Regression – The Silent Killer

by on June 1, 2012 · 2 comments

Ask a group of Cardinal fans about why the team sits 1.5 games behind the Reds in the NL Central division, and the 2 words most likely to appear in responses are “injuries” and “pitching”.  Certainly, injuries to key players have piled up and taken a toll on the team.  Losing both a pitching Carpenter and Big Puma to long term injuries hurts, but the Cardinals can cover for those 2 losses for a while longer.

Matt Adams (.386/.467/.615/1.082 vs RHP) seems like a lock to start most games at 1B, and it makes sense to keep him there even against some LHP as well.  Doing so frees Mike Matheny to use Allen Craig in a corner outfield position or even as a DH in a few interleague games.  When your team has enough depth to not greatly miss a Berkman in the lineup, you have been doing something right.  Maybe the clock got started a bit early on Adams, but grooming him as the 1B-in-waiting certainly has paid off.  With Berkman’s knee issues, it seems Adams could stay on the active roster for the duration.

Despite the injuries, this team can still score runs and a lot of them, but the scoring results from bulk opportunities as opposed to scoring efficiency.  Just check out how many runners the Cardinals have left on base this season, and you’ll notice that they are not shy about leaving ducks on the pond even in victories.  As a team, the Cardinals are hitting .264 with runners in scoring position.   Seems just a bit low for a team that ranks 2nd in the league with an overall batting average of .281.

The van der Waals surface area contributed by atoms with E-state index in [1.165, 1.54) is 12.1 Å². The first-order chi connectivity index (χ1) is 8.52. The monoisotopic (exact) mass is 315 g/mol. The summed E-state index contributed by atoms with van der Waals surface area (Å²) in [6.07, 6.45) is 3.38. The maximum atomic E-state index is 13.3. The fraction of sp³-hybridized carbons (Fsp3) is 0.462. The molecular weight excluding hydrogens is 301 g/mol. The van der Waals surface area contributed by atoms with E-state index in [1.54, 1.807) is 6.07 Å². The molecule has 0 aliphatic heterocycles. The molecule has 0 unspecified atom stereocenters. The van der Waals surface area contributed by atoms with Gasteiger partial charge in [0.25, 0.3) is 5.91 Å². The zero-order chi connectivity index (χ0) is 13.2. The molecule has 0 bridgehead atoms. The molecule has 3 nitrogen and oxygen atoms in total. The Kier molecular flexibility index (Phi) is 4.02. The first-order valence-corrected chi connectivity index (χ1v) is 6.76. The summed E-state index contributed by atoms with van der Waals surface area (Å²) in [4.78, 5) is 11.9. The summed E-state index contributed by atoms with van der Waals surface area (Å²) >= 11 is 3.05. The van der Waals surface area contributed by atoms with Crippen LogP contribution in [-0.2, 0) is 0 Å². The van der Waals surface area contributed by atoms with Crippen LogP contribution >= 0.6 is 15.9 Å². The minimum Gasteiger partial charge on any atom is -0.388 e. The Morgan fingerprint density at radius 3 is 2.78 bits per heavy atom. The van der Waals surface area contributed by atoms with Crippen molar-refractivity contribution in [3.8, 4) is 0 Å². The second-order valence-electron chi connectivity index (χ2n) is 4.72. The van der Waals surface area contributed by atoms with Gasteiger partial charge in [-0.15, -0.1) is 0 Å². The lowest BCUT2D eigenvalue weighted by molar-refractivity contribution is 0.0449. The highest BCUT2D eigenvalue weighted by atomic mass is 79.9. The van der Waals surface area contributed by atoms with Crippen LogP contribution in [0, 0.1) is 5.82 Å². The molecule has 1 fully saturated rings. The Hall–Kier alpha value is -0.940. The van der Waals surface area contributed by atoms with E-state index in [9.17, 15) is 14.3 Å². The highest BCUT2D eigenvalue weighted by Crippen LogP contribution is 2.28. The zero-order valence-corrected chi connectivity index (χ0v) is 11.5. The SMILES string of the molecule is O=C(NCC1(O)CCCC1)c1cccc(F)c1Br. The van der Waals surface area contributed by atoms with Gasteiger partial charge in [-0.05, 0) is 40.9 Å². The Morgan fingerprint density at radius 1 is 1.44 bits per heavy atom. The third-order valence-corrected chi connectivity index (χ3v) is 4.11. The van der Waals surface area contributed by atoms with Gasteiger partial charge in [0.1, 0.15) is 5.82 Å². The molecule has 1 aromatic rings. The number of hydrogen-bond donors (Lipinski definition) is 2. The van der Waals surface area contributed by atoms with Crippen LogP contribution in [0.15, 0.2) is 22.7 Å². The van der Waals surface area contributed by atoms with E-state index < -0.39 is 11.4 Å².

This team’s proclivity for stranding runners has resulted in far too many close games, and the Cardinals are not currently built to win close games.  Need proof?  Start with the 3-9 record in 1-run games which ties St. Louis with Toronto for the worst record in 1-run games in all of baseball.  Need an explanation for the results?  Think in terms of regression…and a lot of it.

When everything goes according to plan, the Cardinals can expect to get 6-7 innings out of each starting pitcher.  When every one of the starting pitchers begins trending in the direction of their regressed selves simultaneously, the team goes on a losing streak.  These things happen.  Sure, they started hot, and Jake Westbrook, Kyle Lohse, and Lance Lynn looked like world beaters every 5th game.  Then regression took hold, and reality set in for a few weeks.  No problem.

Unless one becomes sidelined by an injury (ahem, Garcia), you may have seen the worst you will see from the starting 5 on an extended basis.  Getting these guys back to their normal range for ERA, BAbip, and WHIP came at the expense of a lot of fan angst, but the worst is over (probably).  If Jake Westbrook turns out to be a 4.00 ERA / 1.400 WHIP guy for the season and works basically as the #5 guy, then everything will be fine.  Actually, the whole starting staff could yield 4 runs every 9 innings, and everything would work out just fine, because the team puts up over 5 runs per game.  While that does not seem like a huge margin, that 1+ run per 9 innings difference represents a huge cushion in baseball reality.

As it stands, the Cardinals are behind Pythagorean pace by 5 games.  That’s another way of me saying that the Cardinals should be at least 5 games better than they are now.  That translates to the team being up on the Reds by 3.5 games instead of lagging behind.  In one sense, that 5 game gap stands for opportunities lost.  In another sense, it provides yet another indicator of how talented the team is.